What everyone should know about cigarette butts

cigarette butts pollution sustainability cleanup community plastic free

What is a cigarette filter made out of? The answer is plastic.

Many smokers and non-smokers are now just beginning to realize that cigarette butts have long been our biggest source of forgotten plastic. All around the world, there has been a movement to trade in our single-use plastics for sustainable alternatives, but no worldwide solution has been found to cleanup and upcycle these tiny, pesky, and most popular microplastics. Cigarette butts can be found all over the world burrowed into our beaches, stuck in the cobblestone of our city streets and even floating around our sea ice


Cigarettes finding their way into our waterways is especially disturbing as one cigarette butt alone has the potential of contaminating 7.5 liters of water in only one hour. Contamination is not the only concern, seabirds and other animals can mistake them for food and end up with a stomach full of butts and other small plastics. This is not only bad news for individual sea life, but also for our food chain


Cigarette pollution is also seen as an ugly addition to our urban and scenic areas and can make even the most beautiful destinations considerably less attractive. It’s not just non-smokers who share this view, even many smokers admit to being disgusted by the sight and smell of wet and dirty cigarette remnants littered on the ground. 


Last weekend, we were confronted with these harsh truths first-hand. 


The Sea Going Green team along with By the Ocean We Unite, Straw by Straw, Ecomundo, the Surfrider Foundation, local Amsterdammers and expats, came together to clean the parks and city streets of Amsterdam. Over the course of 2.5 hours, the 35 of us managed to pick up an estimated 50,000 cigarette butts! This was not easy. At least half of the butts were tediously picked out of the cobble stone lined streets while avoiding cars, trams, bikes and pedestrians. 


Along the way, we handed out reusable pocket ash-trays to smokers, who for the most part responded positively to the gesture. We received a warm response from tourists and onlookers, who curiously observed us abruptly bending over every few feet to pick up a handful of butts and put them into our collecting buckets. 


At end of the cleanup we gathered by Museumplein and counted our group total, which filled up a sky-high tube with littered butts. Out of the 50,000, a portion of these butts (10,000) will be upcycled into a surfboard. Our cleanup was seen as a big success, but what will happen to the countless butts littered around the world? They are not biodegradable, meaning that without action they will likely continue to build up in landfills and our oceans since they can take up to 10 years to decompose.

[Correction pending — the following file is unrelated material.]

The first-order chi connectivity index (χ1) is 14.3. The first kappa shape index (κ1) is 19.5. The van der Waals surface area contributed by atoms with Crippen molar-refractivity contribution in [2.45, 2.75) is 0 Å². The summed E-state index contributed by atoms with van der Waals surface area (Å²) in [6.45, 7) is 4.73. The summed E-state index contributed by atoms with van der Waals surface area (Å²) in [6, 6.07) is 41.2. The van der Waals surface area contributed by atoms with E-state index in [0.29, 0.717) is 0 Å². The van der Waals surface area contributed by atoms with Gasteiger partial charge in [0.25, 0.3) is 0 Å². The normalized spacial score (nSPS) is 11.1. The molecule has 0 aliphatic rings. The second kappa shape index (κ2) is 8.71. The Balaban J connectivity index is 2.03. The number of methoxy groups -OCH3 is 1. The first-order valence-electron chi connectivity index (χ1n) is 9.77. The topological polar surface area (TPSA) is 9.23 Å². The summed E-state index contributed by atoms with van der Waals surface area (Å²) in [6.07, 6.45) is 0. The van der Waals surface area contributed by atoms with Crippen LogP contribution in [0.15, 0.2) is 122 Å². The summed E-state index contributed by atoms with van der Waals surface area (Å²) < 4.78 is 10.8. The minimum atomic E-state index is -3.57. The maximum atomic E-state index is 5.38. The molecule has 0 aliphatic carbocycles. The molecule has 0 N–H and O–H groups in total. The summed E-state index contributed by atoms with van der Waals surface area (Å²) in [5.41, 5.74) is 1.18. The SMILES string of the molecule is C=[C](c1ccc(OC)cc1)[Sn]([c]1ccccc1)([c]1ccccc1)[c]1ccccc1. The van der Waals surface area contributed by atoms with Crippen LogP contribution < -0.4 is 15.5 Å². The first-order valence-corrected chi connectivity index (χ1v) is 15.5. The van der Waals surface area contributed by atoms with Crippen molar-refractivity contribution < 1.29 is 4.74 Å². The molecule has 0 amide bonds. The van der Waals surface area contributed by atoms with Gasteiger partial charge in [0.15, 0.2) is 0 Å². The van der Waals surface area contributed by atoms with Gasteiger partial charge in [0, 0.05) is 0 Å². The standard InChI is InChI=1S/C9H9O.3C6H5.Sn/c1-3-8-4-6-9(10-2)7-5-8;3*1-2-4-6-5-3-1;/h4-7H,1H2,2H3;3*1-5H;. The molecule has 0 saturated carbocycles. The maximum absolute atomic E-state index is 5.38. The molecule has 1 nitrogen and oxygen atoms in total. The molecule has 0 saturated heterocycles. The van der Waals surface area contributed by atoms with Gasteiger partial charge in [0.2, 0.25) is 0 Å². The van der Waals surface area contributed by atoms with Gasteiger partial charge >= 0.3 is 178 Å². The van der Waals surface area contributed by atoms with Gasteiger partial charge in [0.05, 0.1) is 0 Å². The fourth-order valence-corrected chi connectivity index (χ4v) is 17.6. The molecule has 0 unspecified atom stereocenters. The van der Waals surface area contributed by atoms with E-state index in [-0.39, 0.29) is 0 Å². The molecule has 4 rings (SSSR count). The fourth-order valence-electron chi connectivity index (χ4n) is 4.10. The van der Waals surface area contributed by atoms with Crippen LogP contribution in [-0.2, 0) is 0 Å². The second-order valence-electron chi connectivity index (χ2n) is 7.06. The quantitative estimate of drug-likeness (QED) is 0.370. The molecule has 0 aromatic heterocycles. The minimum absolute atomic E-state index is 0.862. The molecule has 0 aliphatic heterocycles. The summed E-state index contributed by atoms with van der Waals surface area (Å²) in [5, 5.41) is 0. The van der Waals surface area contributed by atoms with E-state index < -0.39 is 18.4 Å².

Luckily there are already some innovative projects in the works like US-based TerraCycle, who upcycles cigarette butts from designated receptacles into practical items like furniture and park benches. So far, 100 million cigarette butts have been collected by TerraCycle, and while this is definitely something to celebrate, it is only a drop in the bucket for all of the butt pollution out there. In order to do this on a larger scale, there needs to be more support for these types of projects including more funding and investment to make these special disposal areas and facilities to process them. 


On a smaller scale, individual cities and communities can also get involved to mitigate and clean up cigarette butt litter. The best way to influence smokers to stop polluting their butts is by simply spreading awareness and informing them that cigarette butts are made primarily from plastic and will not biodegrade. Once smokers are aware, providing better signage and pocket ashtrays can be an effective way to lessen the chance of pollution since there will be no excuse to pollute. Establishing a buy back program, which has already been tested out in pilot projects, could incentivize individuals to pitch in and help cleanup their neighborhoods, while earning some spare change (as much as $50/ 5 cents per butt). Littering can also be tackled via monetary fines, which will further deter cigarettes from being thrown on the ground. 


The tobacco industry must also be more involved in stopping cigarette butt pollution by taking responsibility for the implications that it has on our environment. This can come in many different forms, but at the very least, by funding projects like TerraCycle or even creating better signage advocating for disposal on receptacles and cigarette packs could help make a difference and keep our streets clean. 


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